If you believe you have symptoms of age-related macular degeneration, contact us for an evaluation. Early diagnosis and treatment is crucial in preserving vision.

    How is it detected?

    You are at risk to develop AMD if you are over age 60 and have had recent changes in your central vision. To look for signs of the disease, eye drops are used to dilate, or enlarge, your pupils. Dilating the pupils allows us a better view of the back of the eye. You may also be asked to view an Amsler grid, a pattern that looks like a chess board. Early changes in your central vision will cause the grid to appear distorted, a sign of AMD.

    Diabetes can affect blood vessels and organs throughout the body. It can particularly affect the eye causing a condition known as diabetic retinopathy. Diabetic retinopathy is a disease in which the retina is starved of oxygen and ultimately damaged. The condition develops when many years of high blood sugars, often aggravated by high blood pressure and cholesterol, causes severe injury to the blood vessels that supply oxygen to the retina. The vessels often begin to function poorly and can even leak fluid into the center of the retina, called the macula. Other complications include macular swelling, called macular edema, which can also lead to impaired vision. When treated properly, diabetic retinopathy and its effects are reversible; when ignored, it can lead to permanent vision loss and other health problems.

     Who is most at risk for diabetic retinopathy?

    Anyone with Type I (juvenile onset) or Type II (adult onset) diabetes is at risk.

    What are the symptoms?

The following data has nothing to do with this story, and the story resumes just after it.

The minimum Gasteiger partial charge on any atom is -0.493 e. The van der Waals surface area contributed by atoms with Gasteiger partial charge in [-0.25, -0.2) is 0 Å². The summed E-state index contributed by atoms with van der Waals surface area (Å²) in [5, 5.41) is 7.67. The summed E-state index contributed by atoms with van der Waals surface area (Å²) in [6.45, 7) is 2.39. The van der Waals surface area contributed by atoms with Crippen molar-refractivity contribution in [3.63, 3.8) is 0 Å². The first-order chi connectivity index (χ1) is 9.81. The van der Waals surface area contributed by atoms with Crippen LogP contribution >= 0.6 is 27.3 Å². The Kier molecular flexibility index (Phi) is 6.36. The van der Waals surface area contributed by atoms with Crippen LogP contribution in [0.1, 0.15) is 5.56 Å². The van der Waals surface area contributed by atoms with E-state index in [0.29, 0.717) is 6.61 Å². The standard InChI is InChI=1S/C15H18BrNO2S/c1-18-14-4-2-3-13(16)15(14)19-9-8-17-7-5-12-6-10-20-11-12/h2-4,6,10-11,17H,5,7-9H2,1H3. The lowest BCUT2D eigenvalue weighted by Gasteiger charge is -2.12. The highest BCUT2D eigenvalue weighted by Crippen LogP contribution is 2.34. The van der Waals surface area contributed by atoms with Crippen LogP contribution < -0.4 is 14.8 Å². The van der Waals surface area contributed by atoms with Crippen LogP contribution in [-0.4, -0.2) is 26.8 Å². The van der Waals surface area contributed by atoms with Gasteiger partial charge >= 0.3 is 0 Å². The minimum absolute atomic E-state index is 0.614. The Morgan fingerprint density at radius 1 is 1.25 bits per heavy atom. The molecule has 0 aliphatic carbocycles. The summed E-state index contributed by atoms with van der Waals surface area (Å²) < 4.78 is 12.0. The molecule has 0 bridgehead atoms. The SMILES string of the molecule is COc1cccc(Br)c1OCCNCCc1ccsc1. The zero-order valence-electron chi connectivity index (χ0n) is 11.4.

Diabetic retinopathy often has no early warning signs. At some point, though, you may develop macular edema, which blurs vision, making it hard to do things like read and drive. In some cases, your vision will get better or worse during the day. As new blood vessels form at the back of the eye, they can bleed (hemorrhage) and blur vision. The first time this happens it may not be very severe. In most cases, it will leave just a few specks of blood, or spots, floating in your vision. They often go away after a few hours. These spots are often followed within a few days or weeks by a much greater leakage of blood. The blood, too, will blur your vision. In an extreme case, one will only be able to tell light from dark in that eye. It may take the blood anywhere from a few days to months or even years to clear from the inside of the eye. In some cases, the blood will not clear. Also, you should be aware that large hemorrhages tend to happen more than once, often during sleep. Also, patients with diabetes tend to develop cataracts earlier.

     How is it detected?

    It is very important that patients with Diabetes get a dilated exam at least once a year to screen for any retinal changes associated with this condition as early detection is the best protection against loss of vision. Pregnant women with diabetes should schedule an appointment in their first trimester, because retinopathy can progress quickly during pregnancy. In our practice, patients typically have seen their optometrist or ophthalmologist (Eye M.D.) prior to being referred to us for a more specialized evaluation. More frequent medical eye examinations may be necessary after a diagnosis of diabetic retinopathy. Diabetic retinopathy is detected during an eye examination that includes:

    Visual acuity test: Eye chart test measures how well you see at various distances.
    Pupil dilation: Drops are placed into the eye to enlarge the pupil. This allows us to see more of the retina and look for signs of diabetic retinopathy. After the examination, close-up vision may remain blurred for several hours.
    Ophthalmoscopy: This is an examination of the retina in which the eye is examined by looking through a device with a special magnifying lens or using a bright light to look through a special magnifying glass to look at the retina.
    Optical Coherence Tomography (OCT): This device helps us better assess macular edema in high resolution and provides an objective way to monitor response to treatment.
    Fluorescein Angiography: Should we suspect that you need treatment for macular edema, we may ask you to have a test called fluorescein angiography, during which a special dye is injected into the arm and photographed as it passes through the blood vessels in the retina. This test allows us to find the leaking blood vessels and to target them during laser surgery.